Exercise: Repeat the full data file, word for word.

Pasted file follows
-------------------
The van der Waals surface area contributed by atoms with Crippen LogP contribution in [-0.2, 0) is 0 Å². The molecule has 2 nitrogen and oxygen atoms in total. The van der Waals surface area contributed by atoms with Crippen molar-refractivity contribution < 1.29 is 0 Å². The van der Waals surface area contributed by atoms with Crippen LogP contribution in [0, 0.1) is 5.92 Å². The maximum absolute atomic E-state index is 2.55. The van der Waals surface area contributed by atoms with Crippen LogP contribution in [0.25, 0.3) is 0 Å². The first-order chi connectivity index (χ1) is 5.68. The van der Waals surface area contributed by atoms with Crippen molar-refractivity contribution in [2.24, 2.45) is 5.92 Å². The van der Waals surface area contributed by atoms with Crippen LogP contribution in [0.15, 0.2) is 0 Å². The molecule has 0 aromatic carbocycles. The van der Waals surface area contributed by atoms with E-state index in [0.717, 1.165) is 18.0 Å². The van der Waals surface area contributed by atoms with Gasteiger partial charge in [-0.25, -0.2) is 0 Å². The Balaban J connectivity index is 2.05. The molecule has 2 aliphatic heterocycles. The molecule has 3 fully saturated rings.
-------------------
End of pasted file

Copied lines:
The van der Waals surface area contributed by atoms with Crippen LogP contribution in [-0.2, 0) is 0 Å². The molecule has 2 nitrogen and oxygen atoms in total. The van der Waals surface area contributed by atoms with Crippen molar-refractivity contribution < 1.29 is 0 Å². The van der Waals surface area contributed by atoms with Crippen LogP contribution in [0, 0.1) is 5.92 Å². The maximum absolute atomic E-state index is 2.55. The van der Waals surface area contributed by atoms with Crippen LogP contribution in [0.25, 0.3) is 0 Å². The first-order chi connectivity index (χ1) is 5.68. The van der Waals surface area contributed by atoms with Crippen molar-refractivity contribution in [2.24, 2.45) is 5.92 Å². The van der Waals surface area contributed by atoms with Crippen LogP contribution in [0.15, 0.2) is 0 Å². The molecule has 0 aromatic carbocycles. The van der Waals surface area contributed by atoms with E-state index in [0.717, 1.165) is 18.0 Å². The van der Waals surface area contributed by atoms with Gasteiger partial charge in [-0.25, -0.2) is 0 Å². The Balaban J connectivity index is 2.05. The molecule has 2 aliphatic heterocycles. The molecule has 3 fully saturated rings.